Tuesday, January 21, 2014

Studio vs. Plein Air Painting

When the Impressionists first stepped out of their studios, the subject matter shifted from the things that they were painting to the quality of the light that fell on the things they were painting.  Color and light became uppermost in their minds. Even these days, most studio painters are influenced by that change in focus.

As for me, I am energized when I'm painting on location.  I am more spontaneous, my brushstrokes are faster, and I love the way the upright easel helps to mix the paint on the paper.  The occasional drips and splatters also delight me.  I can also choose nearby elements to include in my painting rather than relying strictly on a photograph.  And quite frankly, I think the sounds, the warmth of the sunlight or the coolness of the fog on my shoulders, and the smell of low tide all make their way into the experience of painting.  Being outdoors makes me feel part of the landscape and much more in the moment.  Rather being removed from the scene I'm painting, I feel the joy of being in the landscape.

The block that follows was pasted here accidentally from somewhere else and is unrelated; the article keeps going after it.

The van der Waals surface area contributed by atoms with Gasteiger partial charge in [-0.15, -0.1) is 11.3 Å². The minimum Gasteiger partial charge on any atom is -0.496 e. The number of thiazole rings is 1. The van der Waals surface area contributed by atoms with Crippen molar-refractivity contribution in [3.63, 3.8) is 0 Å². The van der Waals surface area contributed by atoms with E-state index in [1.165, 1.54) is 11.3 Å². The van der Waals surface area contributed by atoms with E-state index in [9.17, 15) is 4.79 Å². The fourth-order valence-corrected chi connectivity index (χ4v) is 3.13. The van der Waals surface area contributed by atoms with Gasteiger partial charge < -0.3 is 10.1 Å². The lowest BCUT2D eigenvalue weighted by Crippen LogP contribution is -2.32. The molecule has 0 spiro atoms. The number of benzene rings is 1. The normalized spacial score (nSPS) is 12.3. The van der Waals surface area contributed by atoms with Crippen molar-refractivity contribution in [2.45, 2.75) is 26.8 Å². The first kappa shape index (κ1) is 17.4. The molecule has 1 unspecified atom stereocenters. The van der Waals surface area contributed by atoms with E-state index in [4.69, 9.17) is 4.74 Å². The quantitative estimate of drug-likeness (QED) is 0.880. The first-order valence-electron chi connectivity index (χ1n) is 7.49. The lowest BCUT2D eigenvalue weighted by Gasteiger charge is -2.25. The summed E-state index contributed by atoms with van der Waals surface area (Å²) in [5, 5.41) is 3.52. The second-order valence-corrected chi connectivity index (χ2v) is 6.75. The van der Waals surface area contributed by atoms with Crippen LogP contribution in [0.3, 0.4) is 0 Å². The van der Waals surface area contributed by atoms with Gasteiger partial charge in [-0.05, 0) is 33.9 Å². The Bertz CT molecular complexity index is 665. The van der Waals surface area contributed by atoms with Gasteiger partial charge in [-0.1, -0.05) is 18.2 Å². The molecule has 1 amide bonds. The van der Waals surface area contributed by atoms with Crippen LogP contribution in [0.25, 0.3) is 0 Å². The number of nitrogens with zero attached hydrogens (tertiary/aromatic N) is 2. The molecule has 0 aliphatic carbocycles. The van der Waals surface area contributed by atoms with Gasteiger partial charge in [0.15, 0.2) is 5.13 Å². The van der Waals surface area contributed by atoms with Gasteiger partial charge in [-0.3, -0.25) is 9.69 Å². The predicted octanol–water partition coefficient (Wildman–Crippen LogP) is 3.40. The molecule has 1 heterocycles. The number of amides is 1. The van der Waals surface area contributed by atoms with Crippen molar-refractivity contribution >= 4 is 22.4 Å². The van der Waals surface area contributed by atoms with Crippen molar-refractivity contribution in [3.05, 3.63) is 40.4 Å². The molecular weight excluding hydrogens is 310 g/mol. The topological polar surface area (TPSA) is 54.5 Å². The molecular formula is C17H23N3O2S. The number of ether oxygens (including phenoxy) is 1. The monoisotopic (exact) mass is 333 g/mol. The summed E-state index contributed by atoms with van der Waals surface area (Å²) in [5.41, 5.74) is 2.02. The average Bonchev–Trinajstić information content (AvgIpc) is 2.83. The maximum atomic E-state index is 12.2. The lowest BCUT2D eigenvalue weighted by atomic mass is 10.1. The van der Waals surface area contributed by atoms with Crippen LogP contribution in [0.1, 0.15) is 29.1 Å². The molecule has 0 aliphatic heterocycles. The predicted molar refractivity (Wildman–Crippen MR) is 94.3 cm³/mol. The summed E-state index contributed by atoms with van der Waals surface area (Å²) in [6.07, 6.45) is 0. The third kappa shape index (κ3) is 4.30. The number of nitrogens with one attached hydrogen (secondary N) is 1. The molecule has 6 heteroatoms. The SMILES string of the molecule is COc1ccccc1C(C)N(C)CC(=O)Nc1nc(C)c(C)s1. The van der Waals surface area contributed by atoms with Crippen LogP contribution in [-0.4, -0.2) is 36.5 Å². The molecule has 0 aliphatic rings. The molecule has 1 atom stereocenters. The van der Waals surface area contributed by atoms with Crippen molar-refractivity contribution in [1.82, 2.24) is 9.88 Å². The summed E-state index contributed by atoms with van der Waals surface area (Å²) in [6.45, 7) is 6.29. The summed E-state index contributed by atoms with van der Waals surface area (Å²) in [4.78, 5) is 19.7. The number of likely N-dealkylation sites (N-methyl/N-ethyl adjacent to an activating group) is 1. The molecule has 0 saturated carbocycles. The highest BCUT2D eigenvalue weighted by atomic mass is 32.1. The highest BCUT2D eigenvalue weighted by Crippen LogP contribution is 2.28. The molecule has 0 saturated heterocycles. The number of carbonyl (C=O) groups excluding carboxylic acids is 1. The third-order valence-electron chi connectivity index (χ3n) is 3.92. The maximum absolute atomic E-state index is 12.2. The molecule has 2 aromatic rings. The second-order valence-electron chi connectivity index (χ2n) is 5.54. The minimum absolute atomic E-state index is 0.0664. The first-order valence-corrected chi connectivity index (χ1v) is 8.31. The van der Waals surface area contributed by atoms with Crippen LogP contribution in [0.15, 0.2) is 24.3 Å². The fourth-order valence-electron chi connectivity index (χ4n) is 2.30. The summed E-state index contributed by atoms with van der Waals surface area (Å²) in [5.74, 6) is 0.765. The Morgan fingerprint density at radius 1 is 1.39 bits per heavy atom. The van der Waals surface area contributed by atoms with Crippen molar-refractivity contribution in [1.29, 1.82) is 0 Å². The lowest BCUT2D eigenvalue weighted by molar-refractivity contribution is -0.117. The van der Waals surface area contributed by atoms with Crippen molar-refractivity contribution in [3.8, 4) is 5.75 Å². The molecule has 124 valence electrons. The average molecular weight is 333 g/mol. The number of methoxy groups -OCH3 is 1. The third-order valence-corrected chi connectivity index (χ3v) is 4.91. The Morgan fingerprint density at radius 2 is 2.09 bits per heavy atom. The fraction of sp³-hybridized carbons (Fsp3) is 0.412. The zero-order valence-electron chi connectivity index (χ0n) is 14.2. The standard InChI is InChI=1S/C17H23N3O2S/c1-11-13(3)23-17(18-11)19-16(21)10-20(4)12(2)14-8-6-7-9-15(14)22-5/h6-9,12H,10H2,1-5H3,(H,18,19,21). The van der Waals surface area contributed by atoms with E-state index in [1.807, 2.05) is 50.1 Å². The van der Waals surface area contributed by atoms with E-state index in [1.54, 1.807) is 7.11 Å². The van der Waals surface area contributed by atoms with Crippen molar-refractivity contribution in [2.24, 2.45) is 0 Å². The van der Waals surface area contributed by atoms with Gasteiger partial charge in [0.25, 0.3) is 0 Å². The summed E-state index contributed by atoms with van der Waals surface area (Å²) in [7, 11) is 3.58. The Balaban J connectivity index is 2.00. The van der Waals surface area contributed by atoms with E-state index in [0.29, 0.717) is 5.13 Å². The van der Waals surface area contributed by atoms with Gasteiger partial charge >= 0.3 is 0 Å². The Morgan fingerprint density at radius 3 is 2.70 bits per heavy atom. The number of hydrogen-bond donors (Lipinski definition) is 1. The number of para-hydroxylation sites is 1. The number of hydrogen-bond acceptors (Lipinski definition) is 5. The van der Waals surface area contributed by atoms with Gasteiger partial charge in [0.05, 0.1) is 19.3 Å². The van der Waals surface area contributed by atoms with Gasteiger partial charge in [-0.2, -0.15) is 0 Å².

So when I was finally able to paint plein air yesterday for the first time in over three months, it was exhilarating. 

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